The Carnival (LSE: CCL) share price has tanked this year. Shares in the cruise giant have slumped 70% since the beginning of 2020. Following this decline, the stock looks cheap. But is the Carnival share price really undervalued at current levels, or could the stock be a value trap?
Carnival share price declines
Investors have rushed to exit the Carnival share price over the past few weeks as the cruise co’s outlook has rapidly deteriorated.
At the beginning of the year, the group was forecasting nearly $3bn in profits for 2020. This would support a dividend yield of almost 5%, according to the company and the City. However, the coronavirus outbreak forced the company to suspend all of its operations. Management doesn’t expect to resume activities until the end of June, at the earliest.
This has caused considerable financial pain. Carnival is burning through $1bn a month, even with all its ships in dock. The longer the shutdown lasts, the more money the group will burn through.
The group moved quickly to save costs. It cut the dividend and suspended all unnecessary expenses.
Luckily, investors have also been willing to support the organisation. At the end of March, it raised a total of $6.3bn in debt and equity from investors.
There was so much demand for the company’s bond issue it was able to raise more than expected at a lower interest rate than anticipated. As the firm entered the crisis with a relatively clean balance sheet, it could take on more debt if it lasts longer than expected.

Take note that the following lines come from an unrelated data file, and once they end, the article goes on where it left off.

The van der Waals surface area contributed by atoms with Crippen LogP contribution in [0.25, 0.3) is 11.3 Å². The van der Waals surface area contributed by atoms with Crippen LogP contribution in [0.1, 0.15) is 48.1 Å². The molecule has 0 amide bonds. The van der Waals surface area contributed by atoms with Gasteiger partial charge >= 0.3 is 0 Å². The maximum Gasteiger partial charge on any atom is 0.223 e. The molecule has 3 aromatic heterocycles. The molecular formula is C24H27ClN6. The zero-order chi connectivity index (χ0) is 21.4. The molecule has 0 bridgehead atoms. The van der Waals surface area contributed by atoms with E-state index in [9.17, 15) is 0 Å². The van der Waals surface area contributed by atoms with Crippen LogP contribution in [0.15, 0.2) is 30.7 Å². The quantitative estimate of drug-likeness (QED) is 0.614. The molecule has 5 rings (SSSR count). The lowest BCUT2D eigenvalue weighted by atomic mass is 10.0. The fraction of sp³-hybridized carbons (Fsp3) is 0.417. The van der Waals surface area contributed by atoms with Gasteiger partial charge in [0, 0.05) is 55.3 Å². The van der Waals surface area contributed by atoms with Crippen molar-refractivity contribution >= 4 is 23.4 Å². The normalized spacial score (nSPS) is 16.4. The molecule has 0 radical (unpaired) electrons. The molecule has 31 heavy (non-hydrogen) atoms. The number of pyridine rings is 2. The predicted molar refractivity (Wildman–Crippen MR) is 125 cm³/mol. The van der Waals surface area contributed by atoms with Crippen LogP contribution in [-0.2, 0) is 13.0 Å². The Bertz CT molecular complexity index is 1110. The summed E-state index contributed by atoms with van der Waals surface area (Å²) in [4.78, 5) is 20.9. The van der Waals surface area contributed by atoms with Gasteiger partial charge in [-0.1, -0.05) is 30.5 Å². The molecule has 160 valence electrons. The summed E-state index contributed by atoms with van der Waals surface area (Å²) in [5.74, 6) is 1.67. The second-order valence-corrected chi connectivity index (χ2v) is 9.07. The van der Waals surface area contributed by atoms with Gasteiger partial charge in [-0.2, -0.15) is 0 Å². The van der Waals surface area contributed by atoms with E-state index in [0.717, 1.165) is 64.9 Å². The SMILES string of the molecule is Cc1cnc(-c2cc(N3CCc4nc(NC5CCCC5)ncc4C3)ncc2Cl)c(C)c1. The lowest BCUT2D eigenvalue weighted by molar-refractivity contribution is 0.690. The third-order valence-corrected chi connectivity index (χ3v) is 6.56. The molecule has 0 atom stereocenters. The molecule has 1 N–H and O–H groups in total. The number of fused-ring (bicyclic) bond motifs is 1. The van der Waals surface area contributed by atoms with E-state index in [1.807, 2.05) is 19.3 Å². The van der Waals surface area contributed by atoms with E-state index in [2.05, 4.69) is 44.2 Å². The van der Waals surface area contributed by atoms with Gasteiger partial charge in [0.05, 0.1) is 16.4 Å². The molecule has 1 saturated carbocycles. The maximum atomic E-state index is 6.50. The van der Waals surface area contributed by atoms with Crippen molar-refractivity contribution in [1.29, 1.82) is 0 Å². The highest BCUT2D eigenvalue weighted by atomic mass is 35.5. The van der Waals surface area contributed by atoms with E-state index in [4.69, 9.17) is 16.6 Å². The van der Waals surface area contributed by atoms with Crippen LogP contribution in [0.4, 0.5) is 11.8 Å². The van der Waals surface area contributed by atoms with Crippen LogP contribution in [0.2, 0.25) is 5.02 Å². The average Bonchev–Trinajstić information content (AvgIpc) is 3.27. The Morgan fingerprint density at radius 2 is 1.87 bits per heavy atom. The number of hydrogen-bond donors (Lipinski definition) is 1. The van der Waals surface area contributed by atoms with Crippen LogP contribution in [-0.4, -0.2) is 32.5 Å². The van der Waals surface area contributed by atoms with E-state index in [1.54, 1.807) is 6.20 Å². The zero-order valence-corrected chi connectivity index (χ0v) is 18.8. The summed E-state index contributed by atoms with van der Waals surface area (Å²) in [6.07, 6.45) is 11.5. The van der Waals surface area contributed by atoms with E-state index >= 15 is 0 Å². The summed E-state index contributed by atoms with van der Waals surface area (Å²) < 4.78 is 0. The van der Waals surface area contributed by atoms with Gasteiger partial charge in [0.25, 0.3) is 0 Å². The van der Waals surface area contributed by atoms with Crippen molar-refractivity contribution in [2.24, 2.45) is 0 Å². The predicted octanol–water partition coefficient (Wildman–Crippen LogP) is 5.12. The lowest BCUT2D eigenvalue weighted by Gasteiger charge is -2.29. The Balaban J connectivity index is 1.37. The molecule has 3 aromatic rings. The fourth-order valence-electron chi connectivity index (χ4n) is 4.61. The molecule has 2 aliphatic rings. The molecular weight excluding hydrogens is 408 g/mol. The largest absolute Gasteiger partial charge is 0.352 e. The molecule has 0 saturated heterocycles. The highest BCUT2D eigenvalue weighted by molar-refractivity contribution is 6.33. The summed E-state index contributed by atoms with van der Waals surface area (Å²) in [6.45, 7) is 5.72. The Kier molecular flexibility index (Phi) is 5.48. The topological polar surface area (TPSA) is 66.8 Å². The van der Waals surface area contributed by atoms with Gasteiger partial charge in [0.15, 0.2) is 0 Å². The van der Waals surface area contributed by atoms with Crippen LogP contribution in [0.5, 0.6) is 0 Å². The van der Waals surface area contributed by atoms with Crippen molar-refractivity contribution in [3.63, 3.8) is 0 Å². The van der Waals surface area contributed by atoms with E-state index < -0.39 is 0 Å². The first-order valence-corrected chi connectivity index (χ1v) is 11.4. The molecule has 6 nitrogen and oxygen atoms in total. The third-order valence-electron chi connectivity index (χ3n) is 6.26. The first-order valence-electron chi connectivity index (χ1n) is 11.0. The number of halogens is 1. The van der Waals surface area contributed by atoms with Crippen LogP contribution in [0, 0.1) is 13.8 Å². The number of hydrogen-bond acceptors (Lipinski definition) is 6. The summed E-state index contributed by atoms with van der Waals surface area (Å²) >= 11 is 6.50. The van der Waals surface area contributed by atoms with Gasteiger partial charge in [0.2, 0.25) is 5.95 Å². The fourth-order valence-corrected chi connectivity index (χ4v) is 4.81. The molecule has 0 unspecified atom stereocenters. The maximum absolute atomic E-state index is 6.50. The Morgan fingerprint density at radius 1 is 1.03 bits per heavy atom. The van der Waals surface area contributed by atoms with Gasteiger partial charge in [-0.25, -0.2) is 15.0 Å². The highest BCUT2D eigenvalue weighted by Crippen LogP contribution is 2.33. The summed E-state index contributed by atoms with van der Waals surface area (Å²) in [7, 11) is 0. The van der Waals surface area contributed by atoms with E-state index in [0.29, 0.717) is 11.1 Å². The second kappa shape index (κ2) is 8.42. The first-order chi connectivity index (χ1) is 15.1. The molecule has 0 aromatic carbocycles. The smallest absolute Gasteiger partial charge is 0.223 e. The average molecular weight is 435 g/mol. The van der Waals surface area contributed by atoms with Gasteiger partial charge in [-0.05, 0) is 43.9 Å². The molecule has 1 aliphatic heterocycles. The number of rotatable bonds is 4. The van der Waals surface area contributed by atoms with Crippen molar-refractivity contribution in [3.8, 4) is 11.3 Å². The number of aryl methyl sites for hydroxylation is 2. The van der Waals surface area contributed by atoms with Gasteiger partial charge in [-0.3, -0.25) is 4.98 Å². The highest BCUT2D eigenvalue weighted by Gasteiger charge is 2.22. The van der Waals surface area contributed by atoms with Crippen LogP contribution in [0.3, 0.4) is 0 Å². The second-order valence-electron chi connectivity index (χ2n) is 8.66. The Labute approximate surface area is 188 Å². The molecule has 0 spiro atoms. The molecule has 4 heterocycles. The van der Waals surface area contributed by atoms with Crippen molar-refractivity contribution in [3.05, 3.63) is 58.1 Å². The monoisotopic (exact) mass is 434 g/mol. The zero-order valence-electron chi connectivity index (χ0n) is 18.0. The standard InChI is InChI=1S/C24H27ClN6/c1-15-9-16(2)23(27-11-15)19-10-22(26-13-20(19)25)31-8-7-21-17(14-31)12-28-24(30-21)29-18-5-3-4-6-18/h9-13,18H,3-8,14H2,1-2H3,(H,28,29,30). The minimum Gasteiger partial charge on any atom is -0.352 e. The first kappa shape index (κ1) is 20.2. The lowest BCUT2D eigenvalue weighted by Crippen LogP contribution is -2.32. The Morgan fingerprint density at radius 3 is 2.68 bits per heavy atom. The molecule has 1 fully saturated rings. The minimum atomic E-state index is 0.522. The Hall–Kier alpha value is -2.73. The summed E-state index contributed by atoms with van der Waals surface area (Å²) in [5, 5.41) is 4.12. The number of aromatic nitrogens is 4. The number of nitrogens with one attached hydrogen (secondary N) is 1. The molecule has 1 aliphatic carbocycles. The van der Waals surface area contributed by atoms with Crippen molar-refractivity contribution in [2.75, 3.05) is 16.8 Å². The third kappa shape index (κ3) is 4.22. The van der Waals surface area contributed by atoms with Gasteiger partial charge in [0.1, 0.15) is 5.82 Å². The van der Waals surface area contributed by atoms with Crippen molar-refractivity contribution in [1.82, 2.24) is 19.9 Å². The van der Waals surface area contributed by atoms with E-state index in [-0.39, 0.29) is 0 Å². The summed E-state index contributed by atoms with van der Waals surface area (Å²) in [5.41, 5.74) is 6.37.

On top of this positive news, it emerged a week later that Saudi Arabia’s Public Investment Fund (PIF) has built an 8.2% stake in struggling cruise operator. This seems to be a big vote of confidence in the firm, and has helped support the Carnival share price.
With more than $300bn of assets, the PIF could offer further support to Carnival if it needs it.
Safe for the time being
All the above suggests the business isn’t going to run out of money anytime soon. As such, the Carnival share price could offer an attractive risk/reward ratio, at current levels.
While the company isn’t currently generating revenues, according to management, demand for cruises in the second half of the year, and into 2021, is strong. This implies that when the group starts up again, revenues could jump.
In the meantime, Carnival has to stay afloat. This could be a challenge, but with investors willing to support the group, its chances of survival seem high.
Still, this isn’t an investment for the faint-hearted. While management is currently planning to restart cruising in June, a second wave of the coronavirus could scupper this plan.
That would be devastating for the Carnival share price. But for risk-tolerant investors, the possibility of a handsome return over the long run could make up for the short-term risks of investing.
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Rupert Hargreaves owns shares in Carnival. The Motley Fool UK has recommended Carnival. Views expressed on the companies mentioned in this article are those of the writer and therefore may differ from the official recommendations we make in our subscription services such as Share Advisor, Hidden Winners and Pro. Here at The Motley Fool we believe that considering a diverse range of insights makes us better investors.